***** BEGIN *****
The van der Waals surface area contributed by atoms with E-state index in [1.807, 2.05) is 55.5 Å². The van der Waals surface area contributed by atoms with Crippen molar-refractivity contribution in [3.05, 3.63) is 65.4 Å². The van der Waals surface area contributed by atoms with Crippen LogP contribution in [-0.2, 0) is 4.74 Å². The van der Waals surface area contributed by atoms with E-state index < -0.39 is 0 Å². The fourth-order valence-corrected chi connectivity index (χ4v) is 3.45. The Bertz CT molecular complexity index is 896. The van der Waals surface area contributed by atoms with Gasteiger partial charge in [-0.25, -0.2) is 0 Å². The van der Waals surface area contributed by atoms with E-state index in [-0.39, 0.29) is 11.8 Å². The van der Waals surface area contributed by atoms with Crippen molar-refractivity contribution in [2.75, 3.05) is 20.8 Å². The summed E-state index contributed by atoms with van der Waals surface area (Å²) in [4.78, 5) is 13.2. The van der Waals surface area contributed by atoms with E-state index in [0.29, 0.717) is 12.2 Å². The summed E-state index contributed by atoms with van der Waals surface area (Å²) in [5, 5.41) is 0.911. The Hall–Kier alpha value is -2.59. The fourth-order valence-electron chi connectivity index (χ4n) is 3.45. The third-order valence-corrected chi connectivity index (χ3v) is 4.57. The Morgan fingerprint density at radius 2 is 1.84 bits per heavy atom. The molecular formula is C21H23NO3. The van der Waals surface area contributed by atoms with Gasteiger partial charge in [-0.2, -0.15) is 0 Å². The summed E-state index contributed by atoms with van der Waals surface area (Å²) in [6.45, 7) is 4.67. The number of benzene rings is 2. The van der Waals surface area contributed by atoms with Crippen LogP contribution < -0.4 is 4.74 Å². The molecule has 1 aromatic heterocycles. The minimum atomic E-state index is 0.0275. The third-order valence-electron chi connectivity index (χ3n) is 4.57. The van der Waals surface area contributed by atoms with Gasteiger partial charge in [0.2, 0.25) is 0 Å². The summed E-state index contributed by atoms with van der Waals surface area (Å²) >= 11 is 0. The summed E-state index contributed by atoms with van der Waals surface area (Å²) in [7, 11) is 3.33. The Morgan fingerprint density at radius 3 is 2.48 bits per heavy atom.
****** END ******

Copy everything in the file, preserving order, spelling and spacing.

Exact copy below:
The van der Waals surface area contributed by atoms with E-state index in [1.807, 2.05) is 55.5 Å². The van der Waals surface area contributed by atoms with Crippen molar-refractivity contribution in [3.05, 3.63) is 65.4 Å². The van der Waals surface area contributed by atoms with Crippen LogP contribution in [-0.2, 0) is 4.74 Å². The van der Waals surface area contributed by atoms with E-state index < -0.39 is 0 Å². The fourth-order valence-corrected chi connectivity index (χ4v) is 3.45. The Bertz CT molecular complexity index is 896. The van der Waals surface area contributed by atoms with Gasteiger partial charge in [-0.25, -0.2) is 0 Å². The van der Waals surface area contributed by atoms with E-state index in [-0.39, 0.29) is 11.8 Å². The van der Waals surface area contributed by atoms with Crippen molar-refractivity contribution in [2.75, 3.05) is 20.8 Å². The summed E-state index contributed by atoms with van der Waals surface area (Å²) in [4.78, 5) is 13.2. The van der Waals surface area contributed by atoms with E-state index in [0.29, 0.717) is 12.2 Å². The summed E-state index contributed by atoms with van der Waals surface area (Å²) in [5, 5.41) is 0.911. The Hall–Kier alpha value is -2.59. The fourth-order valence-electron chi connectivity index (χ4n) is 3.45. The third-order valence-corrected chi connectivity index (χ3v) is 4.57. The Morgan fingerprint density at radius 2 is 1.84 bits per heavy atom. The molecular formula is C21H23NO3. The van der Waals surface area contributed by atoms with Gasteiger partial charge in [-0.2, -0.15) is 0 Å². The summed E-state index contributed by atoms with van der Waals surface area (Å²) in [6.45, 7) is 4.67. The number of benzene rings is 2. The van der Waals surface area contributed by atoms with Crippen LogP contribution < -0.4 is 4.74 Å². The molecule has 1 aromatic heterocycles. The minimum atomic E-state index is 0.0275. The third-order valence-electron chi connectivity index (χ3n) is 4.57. The van der Waals surface area contributed by atoms with Gasteiger partial charge in [0.2, 0.25) is 0 Å². The summed E-state index contributed by atoms with van der Waals surface area (Å²) >= 11 is 0. The summed E-state index contributed by atoms with van der Waals surface area (Å²) in [7, 11) is 3.33. The Morgan fingerprint density at radius 3 is 2.48 bits per heavy atom.